He declares that he's going to have his chief henchman in charge of nasty magical will-sapping modifications work his magic on the heroine's mother-- magic which, by the way, is both disturbing-sounding and really kind of weird and never entirely explained. It is supposed to be similar to what the Spider's own subordinates do to themselves, but accelerated, and it involves fusing the human body with plants (?), and somehow if you do it right, you end up with a plant-human hybrid with no will of its own-- so it will do whatever you say, provided enough of the original cognitive function is left (although if too much cognitive function is left, it will kill you rather than obeying you). That whole part of the plot teetered perilously between "infodump" and "not enough information to make this make sense" with a side of "wait, plant tissue? really?"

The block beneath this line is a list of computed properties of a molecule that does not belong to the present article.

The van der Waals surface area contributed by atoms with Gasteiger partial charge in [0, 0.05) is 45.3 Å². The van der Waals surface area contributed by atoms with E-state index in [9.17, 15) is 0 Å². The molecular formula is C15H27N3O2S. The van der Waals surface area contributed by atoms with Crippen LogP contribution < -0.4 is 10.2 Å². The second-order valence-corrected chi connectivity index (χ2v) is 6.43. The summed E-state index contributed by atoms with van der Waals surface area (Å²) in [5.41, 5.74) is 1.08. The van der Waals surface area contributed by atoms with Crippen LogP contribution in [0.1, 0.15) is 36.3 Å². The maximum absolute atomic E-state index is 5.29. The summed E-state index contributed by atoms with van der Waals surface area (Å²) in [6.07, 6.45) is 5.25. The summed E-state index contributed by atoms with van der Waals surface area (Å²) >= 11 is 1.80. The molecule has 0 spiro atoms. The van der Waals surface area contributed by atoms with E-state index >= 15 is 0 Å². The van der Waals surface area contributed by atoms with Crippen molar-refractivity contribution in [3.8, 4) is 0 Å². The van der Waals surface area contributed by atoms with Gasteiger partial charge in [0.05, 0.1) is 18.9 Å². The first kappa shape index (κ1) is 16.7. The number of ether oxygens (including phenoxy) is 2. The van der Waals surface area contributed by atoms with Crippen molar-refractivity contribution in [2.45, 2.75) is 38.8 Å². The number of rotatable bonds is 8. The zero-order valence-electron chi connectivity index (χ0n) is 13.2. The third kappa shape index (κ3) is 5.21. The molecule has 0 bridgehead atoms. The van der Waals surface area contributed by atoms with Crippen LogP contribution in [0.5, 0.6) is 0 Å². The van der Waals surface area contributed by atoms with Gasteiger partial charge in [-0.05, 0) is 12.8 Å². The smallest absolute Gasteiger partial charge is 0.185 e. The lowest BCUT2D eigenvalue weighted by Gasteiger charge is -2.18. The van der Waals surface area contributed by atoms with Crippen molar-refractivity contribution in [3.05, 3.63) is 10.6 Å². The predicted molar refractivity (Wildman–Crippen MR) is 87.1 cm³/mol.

While that's going on, at one point, the heroine and her cousin go investigate their grandparents' old house, which has been abandoned for decades and is kind of falling apart into the swamp. Inside, there's a lot of damage (not from the swamp), including fairly extreme damage to the library-- there's a specific statement that her grandfather's diaries are ruined.

Now, I eventually figured out that when the Spider leaves his secret underground lair, he takes the translation with him, and leaves the original diary behind-- so that when Our Heroes retrieve it, they end up with the coded version, and have to figure out how to break the code so that they know what's going on.